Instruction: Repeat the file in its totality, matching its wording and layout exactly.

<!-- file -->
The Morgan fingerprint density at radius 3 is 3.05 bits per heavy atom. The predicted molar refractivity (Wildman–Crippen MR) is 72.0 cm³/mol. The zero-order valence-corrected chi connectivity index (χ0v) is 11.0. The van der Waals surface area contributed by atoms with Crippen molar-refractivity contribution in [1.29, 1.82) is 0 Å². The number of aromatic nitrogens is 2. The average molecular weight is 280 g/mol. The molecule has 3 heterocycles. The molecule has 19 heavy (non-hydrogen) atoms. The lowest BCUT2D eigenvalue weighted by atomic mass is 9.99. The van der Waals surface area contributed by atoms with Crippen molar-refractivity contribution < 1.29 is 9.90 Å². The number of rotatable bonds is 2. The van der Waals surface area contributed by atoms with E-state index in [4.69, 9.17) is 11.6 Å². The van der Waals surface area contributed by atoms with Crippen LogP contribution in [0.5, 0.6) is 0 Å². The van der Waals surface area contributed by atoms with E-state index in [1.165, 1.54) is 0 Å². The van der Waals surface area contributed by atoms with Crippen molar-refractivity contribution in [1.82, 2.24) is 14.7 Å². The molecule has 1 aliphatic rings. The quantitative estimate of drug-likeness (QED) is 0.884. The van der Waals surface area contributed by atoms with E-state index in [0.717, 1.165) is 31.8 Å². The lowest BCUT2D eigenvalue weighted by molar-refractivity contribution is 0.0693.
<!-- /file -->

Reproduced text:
The Morgan fingerprint density at radius 3 is 3.05 bits per heavy atom. The predicted molar refractivity (Wildman–Crippen MR) is 72.0 cm³/mol. The zero-order valence-corrected chi connectivity index (χ0v) is 11.0. The van der Waals surface area contributed by atoms with Crippen molar-refractivity contribution in [1.29, 1.82) is 0 Å². The number of aromatic nitrogens is 2. The average molecular weight is 280 g/mol. The molecule has 3 heterocycles. The molecule has 19 heavy (non-hydrogen) atoms. The lowest BCUT2D eigenvalue weighted by atomic mass is 9.99. The van der Waals surface area contributed by atoms with Crippen molar-refractivity contribution < 1.29 is 9.90 Å². The number of rotatable bonds is 2. The van der Waals surface area contributed by atoms with E-state index in [4.69, 9.17) is 11.6 Å². The van der Waals surface area contributed by atoms with Crippen LogP contribution in [0.5, 0.6) is 0 Å². The van der Waals surface area contributed by atoms with E-state index in [1.165, 1.54) is 0 Å². The van der Waals surface area contributed by atoms with Crippen molar-refractivity contribution in [1.82, 2.24) is 14.7 Å². The molecule has 1 aliphatic rings. The quantitative estimate of drug-likeness (QED) is 0.884. The van der Waals surface area contributed by atoms with E-state index in [0.717, 1.165) is 31.8 Å². The lowest BCUT2D eigenvalue weighted by molar-refractivity contribution is 0.0693.